Annexing Steamboat 700 will produce two negative consequences. Traffic congestion will get much worse, increasing downtown drive times, tying up traffic at strategic points and denigrating our quality of life. Additionally, the uncertain funding of capital improvements for transportation infrastructure required by the annexation will burden the city, county and all of us. First, let’s look at this Annexation Agreement and potential costs to the city.
This Annexation Agreement speaks to the transportation plan and required improvements, where it addresses U.S. Highway 40 NEPA improvements requiring a “U.S. Highway 40 Categorical Exclusion study.” This study has not been completed. Without it, how can Steamboat 700, the city and the Colorado Department of Transportation agree on compliance before the public vote?
Schedule F also pertains to traffic and transportation and the city, Steamboat 700, CDOT and Federal Highway Administration sharing the costs of these road infrastructures triggered by amounts of built units.
However, CDOT and FHWA are underfunded and unable to contribute to the city’s share of highway infrastructure costs as described in this Annexation Agreement. A CDOT revenue source — the gas tax — is shrinking because of greater fuel efficiency. Those agencies will not have sufficient funding to maintain our roadway system, much less contribute to the city’s share, ranging from 23 to 70 percent, of the improvement costs for each of 14 multi-million dollar projects of unknown costs described in Annexation Agreement Schedule F.
If Steamboat 700 progresses, it is supposed to pay the remaining balance of these improvements. More significant for city residents, the city and the county will be liable for $35,834,275 for traffic/transportation infrastructure “improvements” ($4,780,275 from Exhibit C, Table 2; $20,179,000 from Exhibit C, Table 3; and $10,875,000 from Exhibit C, Table 3).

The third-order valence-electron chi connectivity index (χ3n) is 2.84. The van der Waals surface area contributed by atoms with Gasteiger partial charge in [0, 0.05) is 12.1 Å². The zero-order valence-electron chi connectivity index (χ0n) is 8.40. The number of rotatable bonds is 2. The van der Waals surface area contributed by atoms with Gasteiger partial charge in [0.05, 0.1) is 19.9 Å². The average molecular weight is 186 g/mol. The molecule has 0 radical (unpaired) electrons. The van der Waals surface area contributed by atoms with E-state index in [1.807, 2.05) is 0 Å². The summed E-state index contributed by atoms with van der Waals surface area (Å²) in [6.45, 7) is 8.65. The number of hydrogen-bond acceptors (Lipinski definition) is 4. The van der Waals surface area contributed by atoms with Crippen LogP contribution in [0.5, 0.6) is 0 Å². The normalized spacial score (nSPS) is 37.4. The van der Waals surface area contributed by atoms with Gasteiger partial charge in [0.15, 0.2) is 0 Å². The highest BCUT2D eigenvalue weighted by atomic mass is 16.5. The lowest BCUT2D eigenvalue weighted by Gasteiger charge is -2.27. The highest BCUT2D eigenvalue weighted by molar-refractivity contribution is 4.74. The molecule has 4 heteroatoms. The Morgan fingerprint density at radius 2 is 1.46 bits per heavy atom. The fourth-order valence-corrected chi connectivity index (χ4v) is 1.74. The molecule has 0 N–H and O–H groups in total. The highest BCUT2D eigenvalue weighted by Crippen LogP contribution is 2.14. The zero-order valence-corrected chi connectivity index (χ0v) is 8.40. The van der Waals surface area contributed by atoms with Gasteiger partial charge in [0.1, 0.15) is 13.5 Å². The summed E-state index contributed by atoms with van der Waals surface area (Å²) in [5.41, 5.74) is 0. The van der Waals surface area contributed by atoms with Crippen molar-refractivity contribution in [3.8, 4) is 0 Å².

Where will the city get these funds? Why did the city enter into this Annexation Agreement without definitive costs determined by independent consultants? Remember, these improvements are only caused by this Annexation Agreement. Without Steamboat 700, these costs are unnecessary.
Everyone deals with traffic congestion. Steamboat 700 will increase our population by nearly 5,000 residents. Steamboat 700 households will make 17,600 to 21,900 more daily trips to downtown and the mountain, increasing traffic congestion by 50 percent. Contrary to Steamboat 700’s arguments, many trips per day from Steamboat 700 are not comparable to single trips per day to commute from Craig and Hayden.
The city’s current situation gives us a glimpse of what we can see if Steamboat 700 is built. Technically, the U.S. 40/Elk River Road intersection is at a point of “failure.” Peak traffic flow during the morning commute routinely causes 20-minute delays for eastbound traffic. Traffic on C.R. 129 also is delayed, especially for those wishing to turn left. In short, this is an undersized intersection. While Steamboat 700 will pay for 77 percent of the upgrade of the C.R. 129/U.S. 40 intersection, the traffic will flow on an upgraded U.S. 40 to 13th Street where the backup will then occur.
What will happen with 45,000 vehicles per day at 13th Street and at peak hours? Admittedly, traffic will continue to increase with U.S. 40 in any event. However, the Steamboat 700 project will accelerate the day when we will be looking at 30- to 40-minute delays during peak-hour travel. Steamboat 700’s commercial area will duplicate the commercial area on the city’s east side creating more traffic through downtown. NEPA calculations did not account for this.
According to Schedule F, Steamboat 700 will pay 25 percent of a “preferred solution” to the looming 13th Street bottleneck if a solution is ever determined. The solution is a city dilemma with an indeterminate price tag. The price could exceed $200 million, who knows. For three decades, the city has commissioned studies and developed 17 full and partial solutions, each with a significant downside. To date, the city has not shown the political will to find a solution.
It is entirely possible we may never select a “preferred solution” for moving the increased traffic load within town, including parking, and through town. If we kick this can down the street, our quality of life will diminish.
Proponents of Steamboat 700 argue that increased public transportation will solve this problem. That argument makes no sense. The two buses Steamboat 700 pays for will not get through the bottleneck. Without a solution, it is valid to delay annexation. Send a message to the City Council — develop a solution before undertaking any annexation. Vote no on annexing Steamboat 700.